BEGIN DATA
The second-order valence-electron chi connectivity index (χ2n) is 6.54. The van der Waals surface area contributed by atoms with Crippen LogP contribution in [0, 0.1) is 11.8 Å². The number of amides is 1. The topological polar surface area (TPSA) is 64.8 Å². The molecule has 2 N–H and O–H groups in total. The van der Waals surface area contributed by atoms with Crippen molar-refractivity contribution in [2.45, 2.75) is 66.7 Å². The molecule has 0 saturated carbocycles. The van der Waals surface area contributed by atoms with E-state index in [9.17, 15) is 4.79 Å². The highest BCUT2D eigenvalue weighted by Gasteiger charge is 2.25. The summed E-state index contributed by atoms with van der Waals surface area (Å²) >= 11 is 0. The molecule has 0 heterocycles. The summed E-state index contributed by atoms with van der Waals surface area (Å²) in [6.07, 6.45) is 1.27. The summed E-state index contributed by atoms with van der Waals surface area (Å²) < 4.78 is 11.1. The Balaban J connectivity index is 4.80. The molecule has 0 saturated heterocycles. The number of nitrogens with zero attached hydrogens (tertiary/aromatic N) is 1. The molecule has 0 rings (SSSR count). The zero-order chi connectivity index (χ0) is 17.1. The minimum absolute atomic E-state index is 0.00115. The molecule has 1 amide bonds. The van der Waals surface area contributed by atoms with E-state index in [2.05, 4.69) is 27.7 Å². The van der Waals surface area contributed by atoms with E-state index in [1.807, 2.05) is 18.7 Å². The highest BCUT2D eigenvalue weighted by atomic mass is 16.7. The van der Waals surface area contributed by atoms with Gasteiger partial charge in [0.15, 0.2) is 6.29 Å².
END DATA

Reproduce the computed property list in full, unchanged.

The second-order valence-electron chi connectivity index (χ2n) is 6.54. The van der Waals surface area contributed by atoms with Crippen LogP contribution in [0, 0.1) is 11.8 Å². The number of amides is 1. The topological polar surface area (TPSA) is 64.8 Å². The molecule has 2 N–H and O–H groups in total. The van der Waals surface area contributed by atoms with Crippen molar-refractivity contribution in [2.45, 2.75) is 66.7 Å². The molecule has 0 saturated carbocycles. The van der Waals surface area contributed by atoms with E-state index in [9.17, 15) is 4.79 Å². The highest BCUT2D eigenvalue weighted by Gasteiger charge is 2.25. The summed E-state index contributed by atoms with van der Waals surface area (Å²) >= 11 is 0. The molecule has 0 heterocycles. The summed E-state index contributed by atoms with van der Waals surface area (Å²) in [6.07, 6.45) is 1.27. The summed E-state index contributed by atoms with van der Waals surface area (Å²) < 4.78 is 11.1. The Balaban J connectivity index is 4.80. The molecule has 0 saturated heterocycles. The number of nitrogens with zero attached hydrogens (tertiary/aromatic N) is 1. The molecule has 0 rings (SSSR count). The zero-order chi connectivity index (χ0) is 17.1. The minimum absolute atomic E-state index is 0.00115. The molecule has 1 amide bonds. The van der Waals surface area contributed by atoms with E-state index in [2.05, 4.69) is 27.7 Å². The van der Waals surface area contributed by atoms with E-state index in [1.807, 2.05) is 18.7 Å². The highest BCUT2D eigenvalue weighted by atomic mass is 16.7. The van der Waals surface area contributed by atoms with Gasteiger partial charge in [0.15, 0.2) is 6.29 Å².